Internode Inhibition

Martin Hughes hughes at rkna50.riken.go.jp
Fri Feb 12 02:22:53 EST 1993


>ajt at rri.sari.ac.uk (Tony Travis) writes:

>>WHITSON, JOHN LEE (jlw2582 at edu.tamu.rigel) wrote:
>>: Does anyone know of an internode-length reducer that i can get my hands
>>: on?  i've been told that Gibberelic acid inhibitors work quite nicely,
>>: but everyone (outside of the Hort dept at Texas A&M) that i've asked has
>>: met my question with a blank stare.
>>:
>>: Any ideas?

>How about Blue light ;-)

Well, after having "lurked" on this group since its inception, I
finally feel confident enough to comment on something - and
what is more to the point, in direct reply to something by the
Great Tony!!!

Firstly, to answer the guys question.  Yes, GA biosynthesis inhibitors
will work to decrease internode expansion.  Uniconazole or
Paclobutrazol will do the job for you.  (Uniconazole is from a
Japanese company-Sumi7 (a branch of Sumitomo - ICI sells
 Paclobutrazol, maybe under adifferent name).  Can be applied 
by spray, to the roots, or to seeds (with germinated radicles). Seeds
 can be soaked for 1h in1mM (Uniconazole), followed by washing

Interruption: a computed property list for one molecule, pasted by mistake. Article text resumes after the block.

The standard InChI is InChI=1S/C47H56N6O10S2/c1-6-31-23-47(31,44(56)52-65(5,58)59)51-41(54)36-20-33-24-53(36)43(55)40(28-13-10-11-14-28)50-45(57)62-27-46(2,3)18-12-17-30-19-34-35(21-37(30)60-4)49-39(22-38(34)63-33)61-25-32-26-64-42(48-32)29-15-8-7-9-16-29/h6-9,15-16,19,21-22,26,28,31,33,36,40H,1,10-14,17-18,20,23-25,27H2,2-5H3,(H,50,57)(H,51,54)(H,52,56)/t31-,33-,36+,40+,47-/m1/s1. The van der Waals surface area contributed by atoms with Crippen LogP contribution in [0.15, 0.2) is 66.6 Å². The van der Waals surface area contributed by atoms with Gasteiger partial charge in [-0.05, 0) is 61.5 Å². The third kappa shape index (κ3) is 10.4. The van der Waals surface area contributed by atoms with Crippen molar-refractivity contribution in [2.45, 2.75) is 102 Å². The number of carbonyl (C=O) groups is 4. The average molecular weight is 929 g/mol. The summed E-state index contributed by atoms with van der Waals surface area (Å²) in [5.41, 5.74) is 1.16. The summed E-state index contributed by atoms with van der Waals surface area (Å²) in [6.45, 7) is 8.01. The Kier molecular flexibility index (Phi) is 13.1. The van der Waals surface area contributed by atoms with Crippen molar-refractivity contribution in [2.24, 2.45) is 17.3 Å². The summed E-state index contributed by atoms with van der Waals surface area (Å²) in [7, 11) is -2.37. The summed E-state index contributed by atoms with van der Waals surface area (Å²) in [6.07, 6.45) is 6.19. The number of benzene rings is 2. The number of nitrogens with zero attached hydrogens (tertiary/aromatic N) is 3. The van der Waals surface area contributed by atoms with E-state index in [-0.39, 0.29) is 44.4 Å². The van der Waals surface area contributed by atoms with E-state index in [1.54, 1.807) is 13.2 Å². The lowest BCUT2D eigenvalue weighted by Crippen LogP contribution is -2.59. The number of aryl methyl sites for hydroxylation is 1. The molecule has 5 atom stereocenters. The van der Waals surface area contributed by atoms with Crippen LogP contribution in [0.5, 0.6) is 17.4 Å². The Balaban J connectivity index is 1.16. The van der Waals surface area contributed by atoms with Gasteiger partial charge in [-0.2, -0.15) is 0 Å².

for 1h in water.  For further info (esp. for Paclobutrazol) see Plant
Physiol. (1992) 100: 651-654.

And, as Tony said so will blue light.

And this, I think is the interesting point.  Several other things will
also inhibit internode expansion.  Recently Frances et al. (Plant Cell
4: 1519-1530) noted the similar photomorphogenic phenotypes
of their light-independant developing pea mutant with previously
reported heat-shocked seedlings - in that both had (amongst
their characteristics) reduced internodes.  Additionally, leaves 
underwent development.  So, the question is, are all these causes
(GA inhibitors, phytochrome transduction pathways and heat
shock treatments) inter-related (and if so, to what level), or
do they all serve to "trigger" the same (series of) responses
in a trivial manner (after all, there are a limited number of things
a plant can do in response to a stimulus!)?  Any thoughts?

>        Tony.
Martin Hughes
Lab. Photoperception & Signal Transduction: Frontier Research:
RIKEN:



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